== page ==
Unlike RE7, Village wastes no time in getting to the fights. It felt like it took hours in RE7 to encounter the main mob enemy type, the Molded. In Village, you encounter the new Lycan enemies - villagers that have mutated into beastly monsters - within the first 20 minutes or so. One of my favorite setpieces was towards the very beginning, when you are just starting to fight the Lycans, and Village throws a massive horde of enemies at you. This reminded me a lot of a similar situation in Resident Evil 4 to fight off a swarm of villagers.

This beginning fight was extremely difficult, as I was still learning how the Lycans moved and attacked. There are several houses around this area to try and survive in, which can provide valuable ammo or healing herbs to help you last longer. Surviving this horde by running around, ducking into the small houses, getting trapped, and fighting my way out was exhilarating. It didn’t feel like the slow-paced RE7 at all, and was much more akin to the setpieces of earlier Resident Evil titles. It felt like the Resident Evil that I knew and loved.

Village strikes a better balance between the action-packed sequences of RE 4, 5, and 6 with the horror of RE7. There are still plenty of scares to be had, but without me feeling quite so powerless. Admittedly, Village might have removed too much of the horror element for the genre. I was only truly terrified once to where I had to pause and step away for a moment. Without spoiling it, the next Lord’s area after Castle Dimitrescu was the most heart-pumping and terrifying experience in all of Village and reminded me a lot of a SAW movie. Thankfully, it was a relatively short experience, but one that I am not keen on replaying anytime soon.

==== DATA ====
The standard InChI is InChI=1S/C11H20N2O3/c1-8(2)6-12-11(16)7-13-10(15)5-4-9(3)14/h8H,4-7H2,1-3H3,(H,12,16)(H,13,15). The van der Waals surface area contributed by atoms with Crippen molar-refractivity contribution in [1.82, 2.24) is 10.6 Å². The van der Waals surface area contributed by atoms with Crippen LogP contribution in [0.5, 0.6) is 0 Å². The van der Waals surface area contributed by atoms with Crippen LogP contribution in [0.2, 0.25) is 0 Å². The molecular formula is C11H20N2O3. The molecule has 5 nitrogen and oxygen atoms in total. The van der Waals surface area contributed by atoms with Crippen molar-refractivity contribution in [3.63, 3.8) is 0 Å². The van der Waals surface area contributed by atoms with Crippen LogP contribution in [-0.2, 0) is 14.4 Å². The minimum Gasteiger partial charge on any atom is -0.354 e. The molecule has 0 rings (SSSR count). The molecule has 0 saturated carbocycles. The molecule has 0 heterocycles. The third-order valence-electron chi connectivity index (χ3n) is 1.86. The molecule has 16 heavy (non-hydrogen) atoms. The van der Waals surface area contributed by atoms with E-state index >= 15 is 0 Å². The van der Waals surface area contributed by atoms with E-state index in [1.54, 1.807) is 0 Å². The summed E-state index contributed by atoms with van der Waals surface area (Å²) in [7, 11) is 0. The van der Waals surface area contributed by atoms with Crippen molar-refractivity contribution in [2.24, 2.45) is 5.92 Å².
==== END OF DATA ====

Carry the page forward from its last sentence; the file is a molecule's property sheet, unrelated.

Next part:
Village trades off between frenetic action sequences against the many varieties of monsters and calmer periods of exploration and puzzle solving. I used these periods of calm to stock up on my ammo or pay a visit to the merchant Duke to sell valuables and purchase upgrades for my guns. Ammo can usually be found in abundance and, with the newly added crafting system, you can always craft more ammo using materials that you find scattered around. Unfortunately, there’s no storage system in Village and any overabundance of ammo or supplies can’t be saved. This also means that you can’t save older guns if you find an improvement - you can only sell them off to Duke.


The Duke, or just Duke, is probably my favorite new character in Resident Evil Village and I wish I could learn more about him and his history. Duke is your go-to for weapons, consumables, and even upgrading your guns. He also can cook up dishes that will increase your overall health or other benefits, like reducing the damage taken while blocking, by bringing him ingredients. Unfortunately, his history just never gets explored in detail even though he clearly knows more about the going-ons in the Village than he lets on. He remains a mysterious figure all throughout, with virtually no explanation given for his ability to be in so many dangerous places - like setting up shop in Castle Dimistrcu or in the Lycan-infested Village.

True to Resident Evil fashion, there are a myriad of puzzles ranging from finding keys to unlock doors to discovering a lock combination. More elaborate puzzles may require traversing back to older areas using items that you’ve found further into the story. The puzzles are plentiful, but there’s not much innovative or new here to the series. Find a key or a crest, unlock a door, find another funky item, use it to unlock something else - rinse and repeat for pretty much every area. There were only a couple of times that I got stumped before having that “A-ha!” moment, but generally most puzzles in Village are as easy as moving forward until you find something that allows you to go back and unlock a previously inaccessible area.